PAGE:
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Increasingly, neuroscientists, psychologists and educators believe that bullying and other kinds of violence can . . . be reduced by encouraging empathy at an early age. Over the past decade, research in empathy — the ability to put ourselves in another person’s shoes — has suggested that it is key, if not the key, to all human social interaction and morality.

Without empathy, we would have no cohesive society, no trust and no reason not to murder, cheat, steal or lie. At best, we would act only out of self-interest; at worst, we would be a collection of sociopaths.

Although human nature has historically been seen as essentially selfish, recent science suggests that it is not. The capacity for empathy is believed to be innate in most humans, as well as some other species — chimps, for instance, will protest the unfair treatment of others, refusing to accept a treat they have rightfully earned if another chimp doing the same work fails to get the same reward.

The first stirrings of human empathy typically appear in babyhood: newborns cry when hearing another infant’s cry, and studies have shown that children as young as 14 months offer unsolicited help to adults who appear to be struggling to reach something. Babies have also shown a distinct preference for adults who help rather than hinder others.

But like language, the development of this inherent tendency may be affected by early experience. As evidence, look no further than ancient Greece and the millennia-old child-rearing practices of Sparta and Athens. Spartans, who were celebrated almost exclusively as warriors, raised their ruling-class boys in an environment of uncompromising brutality — enlisting them in boot camp at age 7 and starving them to encourage enough deviousness and cunning to steal food, which skillfully bred yet more generations of ruthless killers.

In Athens, future leaders were brought up in a more nurturing and peaceful way, at home with their mothers and nurses, starting education in music and poetry at age 6. They became pioneers of democracy, art, theater and culture. “Just like we can train people to kill, the same is true with empathy. You can be taught to be a Spartan or an Athenian — and you can taught to be both,” says Teny Gross, executive director of the outreach group Institute for the Study and Practice of Nonviolence in Providence, R.I., and a former sergeant in the Israeli army.

What the ancient Greeks intuited is supported by research today. Childhood — as early as infancy — is now known to be a critical time for the development of empathy. And although children can be astonishingly resilient, surviving and sometimes thriving despite abuse and neglect, studies show that those who experience such early trauma are at much greater risk of becoming aggressive or even psychopathic later on, bullying other children or being victimized by bullies themselves.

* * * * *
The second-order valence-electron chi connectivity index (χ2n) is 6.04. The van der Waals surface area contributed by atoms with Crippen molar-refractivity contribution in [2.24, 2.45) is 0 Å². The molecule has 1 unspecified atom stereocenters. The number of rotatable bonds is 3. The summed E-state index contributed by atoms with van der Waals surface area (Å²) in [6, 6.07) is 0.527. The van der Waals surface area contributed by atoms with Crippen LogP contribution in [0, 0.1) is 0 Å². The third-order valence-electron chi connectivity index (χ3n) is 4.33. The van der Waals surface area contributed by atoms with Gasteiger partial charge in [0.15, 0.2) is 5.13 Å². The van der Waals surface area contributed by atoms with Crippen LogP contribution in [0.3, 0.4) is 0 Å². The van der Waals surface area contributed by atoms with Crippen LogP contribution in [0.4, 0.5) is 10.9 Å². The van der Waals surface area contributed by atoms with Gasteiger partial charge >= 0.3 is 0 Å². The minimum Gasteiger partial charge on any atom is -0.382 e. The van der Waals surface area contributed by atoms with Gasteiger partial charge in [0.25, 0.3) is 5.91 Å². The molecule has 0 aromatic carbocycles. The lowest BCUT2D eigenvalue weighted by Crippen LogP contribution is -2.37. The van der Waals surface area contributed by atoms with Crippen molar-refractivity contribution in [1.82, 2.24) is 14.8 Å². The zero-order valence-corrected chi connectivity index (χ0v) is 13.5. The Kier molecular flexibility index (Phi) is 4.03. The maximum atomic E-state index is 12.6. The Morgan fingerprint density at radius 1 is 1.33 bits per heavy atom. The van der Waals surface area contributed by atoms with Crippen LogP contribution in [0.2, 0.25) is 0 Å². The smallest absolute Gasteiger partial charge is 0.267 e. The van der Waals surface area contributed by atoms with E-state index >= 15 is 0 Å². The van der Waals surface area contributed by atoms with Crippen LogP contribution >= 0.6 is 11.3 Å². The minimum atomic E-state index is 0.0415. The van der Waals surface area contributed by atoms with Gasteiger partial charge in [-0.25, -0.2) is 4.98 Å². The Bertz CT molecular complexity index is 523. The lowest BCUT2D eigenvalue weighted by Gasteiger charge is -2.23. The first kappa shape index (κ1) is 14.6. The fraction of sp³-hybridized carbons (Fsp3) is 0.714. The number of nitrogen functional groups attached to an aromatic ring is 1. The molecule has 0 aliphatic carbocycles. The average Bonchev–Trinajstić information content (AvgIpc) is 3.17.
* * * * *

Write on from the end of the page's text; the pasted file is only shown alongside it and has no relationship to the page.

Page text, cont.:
Simple neglect can be surprisingly damaging. In 2007, researchers published the first randomized, controlled study of the effect of being raised in an orphanage; that study, and subsequent research on the same sample of Romanian orphans, found that compared with babies placed with a foster family, those who were sent to institutions had lower IQs, slower physical growth, problems with human attachment and differences in functioning in brain areas related to emotional development.

Institutionalized infants do not experience being the center of a loving family’s attention; instead, they are cared for by a rotating staff of workers, which is inherently neglectful. The infants miss out on intensive, one-on-one affection and attachment with a parental figure, which babies need at that vulnerable age. Without that experience, they learn early on that the world is a cold, insecure and untrustworthy place. Their emotional needs having gone unmet, they frequently have trouble understanding or appreciating the feelings of others.

Nearly 90% of brain growth takes place in the first five years of life, and the minds of young children who have been neglected or traumatized often fail to make the connection between people and pleasure. That deficit can make it difficult for them to feel or demonstrate love later on. “You can enhance empathy by the way you treat children,” says Martin Hoffman, an emeritus professor of psychology at New York University and a pioneer of empathy research, “or you can kill it by providing a harsh punitive environment.”

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You can read the entire article here, including an extended discussion fo the “Roots of Empathy” program, a school-based program designed to foster empathy and compassion and which has been shown to significantly reduce bullying.

For a sample of related Situationist posts, see The Cruelty of Children,” Jane Elliot’s Situationist Pedagogy,” “Examining the Bullying Situation,” The Situation of Bullying,” The Neuro-Situation of Violence and Empathy,” The Situation of Morality and Empathy,” The Situation of Kindness,” The Situation of Caring,” New Study Looks at the Roots of Empathy,” The Situation of Gang Rape,” Some (Interior) Situational Sources War – Part I,” and Some (Interior) Situational Sources War – Part III.”

Posted in Book, Conflict, Emotions, History, Life, Positive Psychology | Tagged: , , , , | Leave a Comment »

Trust Me: You’ll Enjoy this Post

Posted by The Situationist Staff on April 21, 2010